The history of the chicken, from ancient Egypt to the birth of the modern chicken industry in the 1950s.
Dan Hunting: Workforce Replenishment
Arizona’s unemployment rate in August was 8.3 percent, a full percent higher than the country as a whole and the same as last August, but commentator Dan Hunting said the state will be looking at a labor shortage in the coming years.
Three thousand lawyers, 6,000 doctors, and 2,000 preachers walk in to a bar. They are not headed to the saloon as part of a massive joke but to celebrate their retirement.
Over the next 10 years, Arizona will lose a quarter of its lawyers, a quarter of its doctors and almost half of its clergy as the baby boomer generation retires. Almost 20 percent of our current workforce will reach age 65 by the year 2023. That is more than 540,000 jobs that need to be filled just to keep our economy working at its current level.
The soon-to-be-retiring boomers represent the most skilled and educated segment of Arizona’s workforce. These are workers at the peak of their game at the top of their professions, with higher levels of education than their younger peers.
Arizona’s business and education leaders need to provide education and training opportunities to prepare people to fill these soon-to-be open slots.
The state will need to find 123,000 college-educated workers to replace the boomers by 2023, and if we expect even modest levels of growth, we will need even more.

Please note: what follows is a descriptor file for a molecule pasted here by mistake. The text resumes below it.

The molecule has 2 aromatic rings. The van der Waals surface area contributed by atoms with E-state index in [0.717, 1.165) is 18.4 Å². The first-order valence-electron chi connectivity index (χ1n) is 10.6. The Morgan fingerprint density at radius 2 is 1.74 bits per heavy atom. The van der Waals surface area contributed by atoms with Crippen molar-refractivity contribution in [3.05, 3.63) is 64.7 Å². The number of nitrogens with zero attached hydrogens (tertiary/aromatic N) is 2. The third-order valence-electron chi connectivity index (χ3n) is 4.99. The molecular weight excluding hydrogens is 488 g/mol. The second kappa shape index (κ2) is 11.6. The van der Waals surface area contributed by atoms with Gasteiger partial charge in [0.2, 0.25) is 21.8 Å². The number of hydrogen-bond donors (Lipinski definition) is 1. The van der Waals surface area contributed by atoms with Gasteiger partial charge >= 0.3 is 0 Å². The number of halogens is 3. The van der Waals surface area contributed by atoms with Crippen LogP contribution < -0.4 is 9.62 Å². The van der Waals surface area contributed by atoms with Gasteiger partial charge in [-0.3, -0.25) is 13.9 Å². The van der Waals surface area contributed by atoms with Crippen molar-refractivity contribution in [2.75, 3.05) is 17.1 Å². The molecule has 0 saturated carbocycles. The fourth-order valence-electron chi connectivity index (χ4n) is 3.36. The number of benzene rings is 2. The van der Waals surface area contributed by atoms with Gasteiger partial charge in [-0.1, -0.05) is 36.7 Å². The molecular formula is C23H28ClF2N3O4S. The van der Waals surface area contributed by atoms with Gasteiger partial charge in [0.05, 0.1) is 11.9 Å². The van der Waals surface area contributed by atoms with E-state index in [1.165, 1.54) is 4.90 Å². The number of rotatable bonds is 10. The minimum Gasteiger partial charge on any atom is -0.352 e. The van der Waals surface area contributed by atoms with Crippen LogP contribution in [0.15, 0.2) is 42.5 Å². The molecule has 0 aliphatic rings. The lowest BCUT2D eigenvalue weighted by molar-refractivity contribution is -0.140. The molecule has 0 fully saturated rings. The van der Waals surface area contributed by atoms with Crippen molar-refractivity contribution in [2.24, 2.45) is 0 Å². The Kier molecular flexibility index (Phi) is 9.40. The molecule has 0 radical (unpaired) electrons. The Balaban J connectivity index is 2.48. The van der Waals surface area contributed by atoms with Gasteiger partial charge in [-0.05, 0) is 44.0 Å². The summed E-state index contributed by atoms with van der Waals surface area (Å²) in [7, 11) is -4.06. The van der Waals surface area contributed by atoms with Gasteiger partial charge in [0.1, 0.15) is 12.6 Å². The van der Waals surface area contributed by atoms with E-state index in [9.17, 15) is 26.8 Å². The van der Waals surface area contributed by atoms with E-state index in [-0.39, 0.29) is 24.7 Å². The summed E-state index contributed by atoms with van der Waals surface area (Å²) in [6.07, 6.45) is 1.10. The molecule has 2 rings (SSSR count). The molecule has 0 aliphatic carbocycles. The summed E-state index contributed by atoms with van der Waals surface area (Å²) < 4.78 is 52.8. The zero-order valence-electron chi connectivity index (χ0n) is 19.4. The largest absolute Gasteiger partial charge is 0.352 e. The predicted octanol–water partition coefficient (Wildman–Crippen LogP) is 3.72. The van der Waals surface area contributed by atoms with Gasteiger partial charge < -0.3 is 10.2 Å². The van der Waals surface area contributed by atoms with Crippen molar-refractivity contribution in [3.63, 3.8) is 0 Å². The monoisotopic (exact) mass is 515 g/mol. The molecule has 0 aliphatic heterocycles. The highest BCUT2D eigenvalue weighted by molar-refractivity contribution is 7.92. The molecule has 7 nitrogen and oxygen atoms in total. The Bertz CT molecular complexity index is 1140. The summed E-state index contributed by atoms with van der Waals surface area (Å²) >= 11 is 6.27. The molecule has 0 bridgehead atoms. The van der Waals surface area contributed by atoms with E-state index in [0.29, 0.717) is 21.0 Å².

The bottom line is that over the next decade, Arizona needs to bring a $250,000 million people with a bachelor’s degree or better into the workforce.
Forward-thinking businesses are already contemplating how to handle the retirement of critical employees. Partnerships between business and education will be essential to ensure that people are trained to fill these positions, and while Arizona and every other state is trying to attract new workers for tomorrow’s economy, we must work to replenish the workforce that is already here.
The baby boom generation has shaped this country from rock and roll to the personal computer.
And as the boomers gradually withdraw from the workforce, we need to raise a glass and toast their successes but be prepared for the changes that will inevitably come. As those thousands of doctors, lawyers and clergy head off to that mythical bar to celebrate their retirement, let’s hope that the state has managed to train some young barkeeps as well, 1,000 retiring boomer bartenders will be joining the party.
Dan Hunting is a senior policy analyst at the Morrison Institute for Public Policy at Arizona State University.